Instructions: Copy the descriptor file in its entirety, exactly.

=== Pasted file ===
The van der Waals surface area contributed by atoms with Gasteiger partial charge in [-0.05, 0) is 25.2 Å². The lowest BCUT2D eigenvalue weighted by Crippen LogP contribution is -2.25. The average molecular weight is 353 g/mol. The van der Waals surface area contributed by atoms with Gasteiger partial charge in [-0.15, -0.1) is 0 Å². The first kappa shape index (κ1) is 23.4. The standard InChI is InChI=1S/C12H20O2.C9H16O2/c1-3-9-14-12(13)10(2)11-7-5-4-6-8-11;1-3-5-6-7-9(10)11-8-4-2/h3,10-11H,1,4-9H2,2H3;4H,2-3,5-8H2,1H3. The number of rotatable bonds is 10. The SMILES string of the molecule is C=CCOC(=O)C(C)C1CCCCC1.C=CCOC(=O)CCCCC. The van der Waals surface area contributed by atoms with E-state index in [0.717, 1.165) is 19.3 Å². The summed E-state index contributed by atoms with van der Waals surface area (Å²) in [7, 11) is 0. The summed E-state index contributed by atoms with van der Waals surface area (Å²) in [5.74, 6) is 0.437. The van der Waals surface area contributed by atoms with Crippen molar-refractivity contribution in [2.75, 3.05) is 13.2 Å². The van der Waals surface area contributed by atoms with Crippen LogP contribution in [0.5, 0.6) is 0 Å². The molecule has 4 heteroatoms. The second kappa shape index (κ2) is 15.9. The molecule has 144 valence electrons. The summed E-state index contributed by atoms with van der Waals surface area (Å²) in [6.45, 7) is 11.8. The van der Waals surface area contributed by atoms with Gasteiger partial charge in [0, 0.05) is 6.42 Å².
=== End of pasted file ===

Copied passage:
The van der Waals surface area contributed by atoms with Gasteiger partial charge in [-0.05, 0) is 25.2 Å². The lowest BCUT2D eigenvalue weighted by Crippen LogP contribution is -2.25. The average molecular weight is 353 g/mol. The van der Waals surface area contributed by atoms with Gasteiger partial charge in [-0.15, -0.1) is 0 Å². The first kappa shape index (κ1) is 23.4. The standard InChI is InChI=1S/C12H20O2.C9H16O2/c1-3-9-14-12(13)10(2)11-7-5-4-6-8-11;1-3-5-6-7-9(10)11-8-4-2/h3,10-11H,1,4-9H2,2H3;4H,2-3,5-8H2,1H3. The number of rotatable bonds is 10. The SMILES string of the molecule is C=CCOC(=O)C(C)C1CCCCC1.C=CCOC(=O)CCCCC. The van der Waals surface area contributed by atoms with E-state index in [0.717, 1.165) is 19.3 Å². The summed E-state index contributed by atoms with van der Waals surface area (Å²) in [7, 11) is 0. The summed E-state index contributed by atoms with van der Waals surface area (Å²) in [5.74, 6) is 0.437. The van der Waals surface area contributed by atoms with Crippen molar-refractivity contribution in [2.75, 3.05) is 13.2 Å². The van der Waals surface area contributed by atoms with Crippen LogP contribution in [0.5, 0.6) is 0 Å². The molecule has 4 heteroatoms. The second kappa shape index (κ2) is 15.9. The molecule has 144 valence electrons. The summed E-state index contributed by atoms with van der Waals surface area (Å²) in [6.45, 7) is 11.8. The van der Waals surface area contributed by atoms with Gasteiger partial charge in [0, 0.05) is 6.42 Å².